Beholding love

How can you ever begin to love another person, but you do not know how it feels like to be loved? How can you love another, but you have never felt love? To let your body and soul be completely controlled or rather vulnerably available for another? How can you begin to trust the world and society if all that you have received is mistrust and hatred?

Erich Fromm mentions in his book that all are bound to fail in love because when one looks at love they look at it from a point of view of wanting to be loved back, and never from a point of view of wanting to love another, for the sake of loving. In other words, he says that love will not work until I love you for loving you (Fromm, vii: 1957). I associate this kind of love with my family, especially my siblings. I love them so much, probably more than my parent. They know my heart, because we shared the same bed, they know my blackness because them too live in black bodies, they know my body because we bath in the same bathtub, they know my weaknesses because they see them me struggle every day, they know my transsness because they see it through my soul..

Love is no longer about loving a person, because society in general is commodified (Fromm, 1: 1957). The superstructure of society is capitalism, the essence of capitalism is to make a lot of money as much as possible, and putting a price on everything, and this is why sex appeal has become a necessity. We have commodified our bodies and have set a standard of what love is and how it should look like. This is partly the reason why sex appeal has somehow become a necessity in society. This does also exist within the Trans community. The most valuable bodies in this community it is the people who have passing privilege, meaning they pass as cis-gendered people. I do not have passing privilege. I used to be very embarrassed and ashamed because of that, because there is violence that comes with that, from experiencing Trans misogyny when I walk to PnP during the day to being told which bathroom to use at the Rat, where you will 99.9 percent of the time will experience transphobia in both bathrooms, especially in male bathrooms. There is a particular way one has to look to be worthy of being loved by another, especially as a Trans body, hence the former violent terms in the Trans community: transgender or transsexual. These terms creates a hierarchy of who is the most womxn within the Trans community as if we are not all womxn, and do not have the same struggles at the end of the day.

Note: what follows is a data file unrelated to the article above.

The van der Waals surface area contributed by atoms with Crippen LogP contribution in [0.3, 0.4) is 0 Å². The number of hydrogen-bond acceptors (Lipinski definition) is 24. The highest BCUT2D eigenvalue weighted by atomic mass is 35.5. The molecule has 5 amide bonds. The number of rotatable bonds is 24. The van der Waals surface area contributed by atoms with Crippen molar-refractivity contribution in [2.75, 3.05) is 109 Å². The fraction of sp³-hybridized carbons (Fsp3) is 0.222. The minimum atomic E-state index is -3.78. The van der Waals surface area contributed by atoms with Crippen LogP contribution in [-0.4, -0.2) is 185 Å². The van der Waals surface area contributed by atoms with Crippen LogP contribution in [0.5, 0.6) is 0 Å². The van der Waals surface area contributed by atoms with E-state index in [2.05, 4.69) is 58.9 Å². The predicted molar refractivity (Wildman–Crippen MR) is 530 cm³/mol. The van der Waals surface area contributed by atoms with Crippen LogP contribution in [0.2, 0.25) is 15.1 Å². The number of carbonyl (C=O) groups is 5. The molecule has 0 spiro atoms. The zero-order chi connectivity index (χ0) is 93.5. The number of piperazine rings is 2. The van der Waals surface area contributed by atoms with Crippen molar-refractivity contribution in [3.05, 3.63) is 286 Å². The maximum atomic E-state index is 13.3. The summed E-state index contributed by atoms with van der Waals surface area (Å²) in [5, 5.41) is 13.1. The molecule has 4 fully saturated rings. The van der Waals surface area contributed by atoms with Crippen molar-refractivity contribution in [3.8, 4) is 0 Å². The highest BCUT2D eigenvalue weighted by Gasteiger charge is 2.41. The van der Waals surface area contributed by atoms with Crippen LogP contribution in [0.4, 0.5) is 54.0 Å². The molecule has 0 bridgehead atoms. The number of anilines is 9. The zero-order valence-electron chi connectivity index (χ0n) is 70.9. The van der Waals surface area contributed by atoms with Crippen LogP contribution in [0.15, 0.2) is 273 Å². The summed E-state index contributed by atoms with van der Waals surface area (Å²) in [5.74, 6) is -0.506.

When Trans bodies become sex workers it is not just a means of survival and finding ways of making money, because we have been excluded from society. It is also this need of receiving love from a man and them confirming our womxness, validating our identity, and that we too, are enough to be loved by them, because we are lucky to be loved, love is a privilege for a trans body. Fromm mentions there is some kind of a transaction between two bodies that claim to like each other (Fromm, 3:1957). For my Trans body it is sex, and intimacy I give you sex/intimacy in return give me love, and validation. This is how society implicitly regulates my body and my identity.

Fromm looks at love from a very unique lens, he looks at it from a lens of learning to love. People need to love for the sake of loving and not for the sake of receiving love. For he says love is not instant (Fromm, 2:1957). I am still learning to do this. I am still learning to love a person because they exist, but I too need to be loved. I can honestly only love another only if they promise to love my body.

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